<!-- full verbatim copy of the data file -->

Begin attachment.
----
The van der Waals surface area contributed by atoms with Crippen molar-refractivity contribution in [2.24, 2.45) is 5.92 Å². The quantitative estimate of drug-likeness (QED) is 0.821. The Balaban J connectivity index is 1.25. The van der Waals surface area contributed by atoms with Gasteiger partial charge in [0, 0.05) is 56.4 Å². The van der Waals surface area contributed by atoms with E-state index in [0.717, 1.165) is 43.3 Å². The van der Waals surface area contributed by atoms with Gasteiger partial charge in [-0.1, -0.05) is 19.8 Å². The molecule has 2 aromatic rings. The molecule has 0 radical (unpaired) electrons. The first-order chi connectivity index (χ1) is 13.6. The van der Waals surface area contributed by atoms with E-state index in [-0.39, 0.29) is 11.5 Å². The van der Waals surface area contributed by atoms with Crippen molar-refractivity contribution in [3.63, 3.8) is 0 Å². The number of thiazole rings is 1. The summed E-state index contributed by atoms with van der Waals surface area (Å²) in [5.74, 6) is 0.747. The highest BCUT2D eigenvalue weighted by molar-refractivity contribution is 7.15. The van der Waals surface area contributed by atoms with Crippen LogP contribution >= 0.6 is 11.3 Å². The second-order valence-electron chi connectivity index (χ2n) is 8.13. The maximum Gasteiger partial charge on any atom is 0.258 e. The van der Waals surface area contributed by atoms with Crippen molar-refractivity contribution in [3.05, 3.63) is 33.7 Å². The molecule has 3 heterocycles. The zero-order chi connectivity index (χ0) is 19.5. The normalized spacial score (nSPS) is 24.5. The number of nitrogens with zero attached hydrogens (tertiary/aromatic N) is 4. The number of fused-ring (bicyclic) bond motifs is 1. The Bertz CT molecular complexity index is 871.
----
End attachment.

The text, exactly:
The van der Waals surface area contributed by atoms with Crippen molar-refractivity contribution in [2.24, 2.45) is 5.92 Å². The quantitative estimate of drug-likeness (QED) is 0.821. The Balaban J connectivity index is 1.25. The van der Waals surface area contributed by atoms with Gasteiger partial charge in [0, 0.05) is 56.4 Å². The van der Waals surface area contributed by atoms with E-state index in [0.717, 1.165) is 43.3 Å². The van der Waals surface area contributed by atoms with Gasteiger partial charge in [-0.1, -0.05) is 19.8 Å². The molecule has 2 aromatic rings. The molecule has 0 radical (unpaired) electrons. The first-order chi connectivity index (χ1) is 13.6. The van der Waals surface area contributed by atoms with E-state index in [-0.39, 0.29) is 11.5 Å². The van der Waals surface area contributed by atoms with Crippen molar-refractivity contribution in [3.63, 3.8) is 0 Å². The number of thiazole rings is 1. The summed E-state index contributed by atoms with van der Waals surface area (Å²) in [5.74, 6) is 0.747. The highest BCUT2D eigenvalue weighted by molar-refractivity contribution is 7.15. The van der Waals surface area contributed by atoms with Crippen LogP contribution >= 0.6 is 11.3 Å². The second-order valence-electron chi connectivity index (χ2n) is 8.13. The maximum Gasteiger partial charge on any atom is 0.258 e. The van der Waals surface area contributed by atoms with Crippen molar-refractivity contribution in [3.05, 3.63) is 33.7 Å². The molecule has 3 heterocycles. The zero-order chi connectivity index (χ0) is 19.5. The normalized spacial score (nSPS) is 24.5. The number of nitrogens with zero attached hydrogens (tertiary/aromatic N) is 4. The number of fused-ring (bicyclic) bond motifs is 1. The Bertz CT molecular complexity index is 871.